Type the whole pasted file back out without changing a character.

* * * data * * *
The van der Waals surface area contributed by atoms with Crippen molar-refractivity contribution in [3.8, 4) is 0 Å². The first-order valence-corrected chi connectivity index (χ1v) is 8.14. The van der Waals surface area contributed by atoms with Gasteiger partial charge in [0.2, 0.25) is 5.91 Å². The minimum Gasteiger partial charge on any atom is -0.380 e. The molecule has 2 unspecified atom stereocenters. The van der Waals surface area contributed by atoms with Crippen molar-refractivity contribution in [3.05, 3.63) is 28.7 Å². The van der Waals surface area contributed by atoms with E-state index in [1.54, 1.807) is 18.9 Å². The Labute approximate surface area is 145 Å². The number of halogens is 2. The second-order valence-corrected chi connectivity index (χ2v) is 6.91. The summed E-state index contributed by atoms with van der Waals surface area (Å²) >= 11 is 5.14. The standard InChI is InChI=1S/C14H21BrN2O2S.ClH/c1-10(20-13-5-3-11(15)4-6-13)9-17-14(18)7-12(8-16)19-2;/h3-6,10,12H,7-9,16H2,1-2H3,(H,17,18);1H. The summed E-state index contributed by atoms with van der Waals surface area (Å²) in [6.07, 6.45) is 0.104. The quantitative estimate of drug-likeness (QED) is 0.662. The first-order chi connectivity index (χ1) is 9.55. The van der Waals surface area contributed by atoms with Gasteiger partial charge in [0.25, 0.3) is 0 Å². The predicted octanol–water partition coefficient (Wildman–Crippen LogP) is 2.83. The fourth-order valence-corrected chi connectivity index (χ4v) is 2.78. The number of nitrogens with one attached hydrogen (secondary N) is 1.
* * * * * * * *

The van der Waals surface area contributed by atoms with Crippen molar-refractivity contribution in [3.8, 4) is 0 Å². The first-order valence-corrected chi connectivity index (χ1v) is 8.14. The van der Waals surface area contributed by atoms with Gasteiger partial charge in [0.2, 0.25) is 5.91 Å². The minimum Gasteiger partial charge on any atom is -0.380 e. The molecule has 2 unspecified atom stereocenters. The van der Waals surface area contributed by atoms with Crippen molar-refractivity contribution in [3.05, 3.63) is 28.7 Å². The van der Waals surface area contributed by atoms with E-state index in [1.54, 1.807) is 18.9 Å². The Labute approximate surface area is 145 Å². The number of halogens is 2. The second-order valence-corrected chi connectivity index (χ2v) is 6.91. The summed E-state index contributed by atoms with van der Waals surface area (Å²) >= 11 is 5.14. The standard InChI is InChI=1S/C14H21BrN2O2S.ClH/c1-10(20-13-5-3-11(15)4-6-13)9-17-14(18)7-12(8-16)19-2;/h3-6,10,12H,7-9,16H2,1-2H3,(H,17,18);1H. The summed E-state index contributed by atoms with van der Waals surface area (Å²) in [6.07, 6.45) is 0.104. The quantitative estimate of drug-likeness (QED) is 0.662. The first-order chi connectivity index (χ1) is 9.55. The van der Waals surface area contributed by atoms with Gasteiger partial charge in [0.25, 0.3) is 0 Å². The predicted octanol–water partition coefficient (Wildman–Crippen LogP) is 2.83. The fourth-order valence-corrected chi connectivity index (χ4v) is 2.78. The number of nitrogens with one attached hydrogen (secondary N) is 1.